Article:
WESTPORT — As more campaign signs are being stolen and politically charged messages have been left around town, local officials are encouraging civility as Election Day approaches.

“As individuals, and as an elected group, we are very concerned about the recent incident of election-related intimidation and other negative and inappropriate election-related activities taking place in Westport,” the town’s three selectmen said in a statement released Tuesday.

“We stand with all town elected officials to say that acts of disrespect, hatred and violence have no place in Westport, whether election-related or not.”

Last month, dozens of threatening signs were posted around downtown, some with anti-police messages and calling for the death of President Donald Trump. A juvenile and 18-year-old Westport resident have been arrested in connection with the case.

First Selectman Jim Marpe said the language on those signs wasn’t what one expects to see on political signs. He said there have also been reports of political signs taken out of the ground or vandalized, which is a bit more commonplace.

“It’s not right,” he said, adding candidates pay for those signs.

He said there has been an uptick in reports of signs being taken — including from private properties — though the overall number is still relatively low.

“We want to get ahead of this,” Marpe said.

Marpe said there are also political signs, often in support of Trump, that have offensive language. He declined to say what was written on these signs.

“That gets people concerned as well,” he said, adding those signs are protected by the first amendment.

Ellen Lautenberg, the Democratic Town Committee chairwoman, said she hasn’t heard of incidents in Westport of election-related intimidation beyond the downtown signs, though she said she heard some concerns about the head of the state’s Republicans calling for an “Election Day Operation Army.”

State officials also spoke about that in a press conference last week and urged vigilance for any voter intimidation at polling places on Election Day, the Associated Press reported.

Lautenberg said she’s actually seen an outpouring of volunteers reaching out to Westport’s registrars to help on Nov. 3. She said part of that increased interest could also be attributed to the coronavirus since the usual poll workers tend to be older and more vulnerable to COVID. There’s been an effort to increase volunteers in case those poll workers are unable to participate this year.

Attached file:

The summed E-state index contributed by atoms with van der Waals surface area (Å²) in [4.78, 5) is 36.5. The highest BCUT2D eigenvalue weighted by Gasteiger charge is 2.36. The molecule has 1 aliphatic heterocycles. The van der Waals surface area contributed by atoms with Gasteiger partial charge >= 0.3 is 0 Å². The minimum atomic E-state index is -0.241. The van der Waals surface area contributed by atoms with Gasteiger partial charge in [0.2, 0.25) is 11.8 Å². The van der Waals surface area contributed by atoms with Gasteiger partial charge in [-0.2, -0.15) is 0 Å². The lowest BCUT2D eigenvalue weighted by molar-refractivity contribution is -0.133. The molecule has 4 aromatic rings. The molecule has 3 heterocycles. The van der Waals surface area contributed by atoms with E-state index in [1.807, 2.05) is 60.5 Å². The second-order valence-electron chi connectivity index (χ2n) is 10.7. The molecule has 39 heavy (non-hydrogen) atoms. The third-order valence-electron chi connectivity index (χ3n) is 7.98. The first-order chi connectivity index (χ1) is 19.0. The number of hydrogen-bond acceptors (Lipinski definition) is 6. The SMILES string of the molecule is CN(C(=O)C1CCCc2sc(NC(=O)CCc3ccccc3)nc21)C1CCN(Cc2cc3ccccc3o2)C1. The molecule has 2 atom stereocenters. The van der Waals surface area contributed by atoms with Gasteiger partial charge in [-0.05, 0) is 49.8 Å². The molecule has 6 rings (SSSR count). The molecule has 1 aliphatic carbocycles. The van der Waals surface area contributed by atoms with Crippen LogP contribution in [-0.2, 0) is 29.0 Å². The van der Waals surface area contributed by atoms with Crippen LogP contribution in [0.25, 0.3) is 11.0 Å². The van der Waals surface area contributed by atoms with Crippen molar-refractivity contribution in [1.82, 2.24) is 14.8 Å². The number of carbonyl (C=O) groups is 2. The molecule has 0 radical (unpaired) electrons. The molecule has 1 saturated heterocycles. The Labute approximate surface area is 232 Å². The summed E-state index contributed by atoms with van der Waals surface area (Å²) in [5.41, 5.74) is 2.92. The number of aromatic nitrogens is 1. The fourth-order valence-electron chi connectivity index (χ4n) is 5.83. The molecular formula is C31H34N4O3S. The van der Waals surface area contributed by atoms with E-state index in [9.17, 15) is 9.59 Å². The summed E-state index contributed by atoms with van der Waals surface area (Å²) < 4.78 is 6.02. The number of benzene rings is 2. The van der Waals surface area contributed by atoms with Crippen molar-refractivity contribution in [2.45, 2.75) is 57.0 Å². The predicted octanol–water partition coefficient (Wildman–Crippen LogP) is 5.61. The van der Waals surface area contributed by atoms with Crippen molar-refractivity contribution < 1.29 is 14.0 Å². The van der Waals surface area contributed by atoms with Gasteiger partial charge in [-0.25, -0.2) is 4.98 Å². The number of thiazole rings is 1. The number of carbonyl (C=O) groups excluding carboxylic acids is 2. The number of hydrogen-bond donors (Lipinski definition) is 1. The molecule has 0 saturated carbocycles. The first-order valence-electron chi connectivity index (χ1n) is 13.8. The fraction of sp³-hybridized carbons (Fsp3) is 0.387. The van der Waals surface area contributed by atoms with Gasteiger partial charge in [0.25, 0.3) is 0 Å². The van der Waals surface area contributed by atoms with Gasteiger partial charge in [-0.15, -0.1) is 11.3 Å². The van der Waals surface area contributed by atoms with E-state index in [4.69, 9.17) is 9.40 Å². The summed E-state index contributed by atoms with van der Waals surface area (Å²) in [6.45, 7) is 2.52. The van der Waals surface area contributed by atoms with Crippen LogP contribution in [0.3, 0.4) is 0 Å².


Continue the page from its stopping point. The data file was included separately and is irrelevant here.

“There’s a heightened awareness,” she said. “I think people are just interested in helping any way they can and doing their part to make sure the election runs smoothly.”

She said the community is generally respectful about political discourse and of people’s right to vote.

Joe Sledge, the Republican Town Committee chairman, said he also hadn’t heard of any other issues in town. He said there have been reports of signs missing, but said those could have been removed by the state if they were in the right of way and not because of any political malice.

He said the police take reports of sign theft seriously and the town’s planning and zoning commission allows residents to display political signs.

“We have a framework that’s workable and flexible and we try to adhere to the rules,” Sledge said.

He said he can’t say if this election has been worse than previous years.

“Emotions run hot and civil discourse is important — emphasis on civil,” he said. “We have to be civil to each other.”

The selectmen’s statement also links to information the Anti-Defamation League released about possible obstacles facing people’s ability to vote in the upcoming election, including “not only COVID-19 but also a surge of extremist activity and a legacy of systemic racism.”

The ADL goes on to say extremists are trying to exploit and manipulate fear and anger, which could negatively affect voter turnout and conspiracy theories about voter fraud are surging.

Marpe said he’s not worried about these particular things happening in Westport, but one of the leaders of the Connecticut ADL lives in town and offers “invaluable advice and support” to his administration and the police department.

“We thought it was important to restate our concerns and speak to our citizens about remaining committed to civil discourse,” Marpe said. “Because this election, more than any other I can remember, there’s an aspect to it that has people concerned, whether it’s violence or bad behavior. It’s not one side or the other.”

He said they wanted to be clear that they opposed any behavior that crossed the line.

“We implore all Westporters to approach this election with activities and behaviors that show respect for others and reflect positively on our community,” the selectmen’s statement concluded. “We must be committed to civil discourse and legal election activities regardless of the behaviors we may be witnessing in other communities or on a national level.”

kkoerting@newstimes.com